<F. Common Plan>
[The defendant had a plan [or scheme] to commit the offense[s] alleged in this case](./; or)
[The defendant reasonably and in good faith believed that <insert name or description of complaining witness> consented](./; or)
<H. Other Purpose>
[The defendant <insert description of other permissible purpose; see Evid. Code, § 1101(b)>.]
[In evaluating this evidence, consider the similarity or lack of similarity between the uncharged (offense[s]/ [and] act[s]) and the charged offense[s].]
Do not consider this evidence for any other purpose [except for the limited purpose of <insert other permitted purpose, e.g., determining the defendant's credibility>].
[Do not conclude from this evidence that the defendant has a bad character or is disposed to commit crime.]
If you conclude that the defendant committed the (uncharged offense[s]/ act[s]), that conclusion is only one factor to consider along with all the other evidence. It is not sufficient by itself to prove that the defendant is guilty of <insert charged offense[s]>. The People must still prove each element of (the/ every) charge beyond a reasonable doubt.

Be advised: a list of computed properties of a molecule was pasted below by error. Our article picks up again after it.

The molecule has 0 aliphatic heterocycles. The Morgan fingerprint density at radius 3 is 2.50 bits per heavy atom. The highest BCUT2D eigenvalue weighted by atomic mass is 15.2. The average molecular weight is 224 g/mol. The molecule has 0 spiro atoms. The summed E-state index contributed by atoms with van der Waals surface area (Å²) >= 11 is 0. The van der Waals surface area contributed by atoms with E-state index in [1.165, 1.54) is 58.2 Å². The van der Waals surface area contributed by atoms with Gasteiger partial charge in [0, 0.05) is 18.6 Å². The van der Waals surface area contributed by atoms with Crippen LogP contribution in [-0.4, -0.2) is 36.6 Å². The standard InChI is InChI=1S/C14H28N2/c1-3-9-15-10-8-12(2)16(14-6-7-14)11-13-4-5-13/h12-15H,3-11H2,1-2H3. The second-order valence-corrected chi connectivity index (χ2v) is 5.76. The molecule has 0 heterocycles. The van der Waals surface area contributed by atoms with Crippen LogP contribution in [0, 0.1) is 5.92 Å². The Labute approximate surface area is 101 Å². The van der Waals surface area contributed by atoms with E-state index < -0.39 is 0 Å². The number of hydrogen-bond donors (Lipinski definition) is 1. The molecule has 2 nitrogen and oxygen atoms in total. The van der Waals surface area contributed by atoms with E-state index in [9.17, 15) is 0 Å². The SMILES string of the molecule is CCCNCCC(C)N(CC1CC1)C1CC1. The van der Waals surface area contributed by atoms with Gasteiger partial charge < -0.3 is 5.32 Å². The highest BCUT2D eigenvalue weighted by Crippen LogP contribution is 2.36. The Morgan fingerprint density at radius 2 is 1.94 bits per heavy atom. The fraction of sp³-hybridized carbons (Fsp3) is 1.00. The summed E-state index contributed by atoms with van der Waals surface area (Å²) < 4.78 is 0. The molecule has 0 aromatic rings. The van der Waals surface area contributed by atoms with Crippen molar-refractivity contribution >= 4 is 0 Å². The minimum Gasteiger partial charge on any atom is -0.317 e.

The court must give this instruction on request when evidence of other offenses has been introduced. (Evid. Code, § 1101(b); People v. Carpenter (1997) 15 Cal.4th 312, 382 [63 Cal.Rptr.2d 1, 935 P.2d 708]; People v. Collie (1981) 30 Cal.3d 43, 63-64 [177 Cal.Rptr. 458, 634 P.2d 534].) The court is only required to give this instruction sua sponte in the "occasional extraordinary case in which unprotested evidence of past offenses is a dominant part of the evidence against the accused, and is both highly prejudicial and minimally relevant to any legitimate purpose." (People v. Collie, supra, 30 Cal.3d at pp. 63-64.)
Do not give this instruction in the penalty phase of a capital case. (See CALCRIM No. 764, Death Penalty: Evidence of Other Violent Crimes.)